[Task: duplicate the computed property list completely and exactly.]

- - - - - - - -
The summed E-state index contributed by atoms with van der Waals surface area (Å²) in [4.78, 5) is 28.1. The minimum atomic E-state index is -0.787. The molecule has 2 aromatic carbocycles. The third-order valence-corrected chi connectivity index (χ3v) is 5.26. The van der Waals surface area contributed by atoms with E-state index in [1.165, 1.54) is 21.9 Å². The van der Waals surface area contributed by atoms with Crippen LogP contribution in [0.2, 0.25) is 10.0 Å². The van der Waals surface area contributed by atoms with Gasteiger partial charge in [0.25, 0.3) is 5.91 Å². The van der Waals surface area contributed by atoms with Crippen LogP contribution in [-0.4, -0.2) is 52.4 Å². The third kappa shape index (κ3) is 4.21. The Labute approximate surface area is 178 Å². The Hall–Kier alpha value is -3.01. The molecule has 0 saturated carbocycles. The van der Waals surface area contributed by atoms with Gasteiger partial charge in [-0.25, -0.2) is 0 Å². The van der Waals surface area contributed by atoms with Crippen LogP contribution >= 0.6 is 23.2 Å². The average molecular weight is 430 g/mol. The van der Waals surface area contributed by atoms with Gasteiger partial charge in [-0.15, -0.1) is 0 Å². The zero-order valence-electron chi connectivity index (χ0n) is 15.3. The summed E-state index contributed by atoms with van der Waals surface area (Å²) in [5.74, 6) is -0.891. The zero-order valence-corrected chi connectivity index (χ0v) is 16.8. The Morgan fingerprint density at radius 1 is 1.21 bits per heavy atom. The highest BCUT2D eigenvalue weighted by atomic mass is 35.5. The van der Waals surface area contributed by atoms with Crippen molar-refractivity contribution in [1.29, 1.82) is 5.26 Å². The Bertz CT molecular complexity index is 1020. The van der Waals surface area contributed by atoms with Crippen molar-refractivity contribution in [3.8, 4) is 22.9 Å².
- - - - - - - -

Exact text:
The summed E-state index contributed by atoms with van der Waals surface area (Å²) in [4.78, 5) is 28.1. The minimum atomic E-state index is -0.787. The molecule has 2 aromatic carbocycles. The third-order valence-corrected chi connectivity index (χ3v) is 5.26. The van der Waals surface area contributed by atoms with E-state index in [1.165, 1.54) is 21.9 Å². The van der Waals surface area contributed by atoms with Crippen LogP contribution in [0.2, 0.25) is 10.0 Å². The van der Waals surface area contributed by atoms with Gasteiger partial charge in [0.25, 0.3) is 5.91 Å². The van der Waals surface area contributed by atoms with Crippen LogP contribution in [-0.4, -0.2) is 52.4 Å². The third kappa shape index (κ3) is 4.21. The Labute approximate surface area is 178 Å². The Hall–Kier alpha value is -3.01. The molecule has 0 saturated carbocycles. The van der Waals surface area contributed by atoms with Gasteiger partial charge in [-0.25, -0.2) is 0 Å². The van der Waals surface area contributed by atoms with Crippen LogP contribution >= 0.6 is 23.2 Å². The average molecular weight is 430 g/mol. The van der Waals surface area contributed by atoms with Gasteiger partial charge in [-0.15, -0.1) is 0 Å². The zero-order valence-electron chi connectivity index (χ0n) is 15.3. The summed E-state index contributed by atoms with van der Waals surface area (Å²) in [5.74, 6) is -0.891. The zero-order valence-corrected chi connectivity index (χ0v) is 16.8. The Morgan fingerprint density at radius 1 is 1.21 bits per heavy atom. The highest BCUT2D eigenvalue weighted by atomic mass is 35.5. The van der Waals surface area contributed by atoms with Crippen molar-refractivity contribution in [1.29, 1.82) is 5.26 Å². The Bertz CT molecular complexity index is 1020. The van der Waals surface area contributed by atoms with Crippen molar-refractivity contribution in [3.8, 4) is 22.9 Å².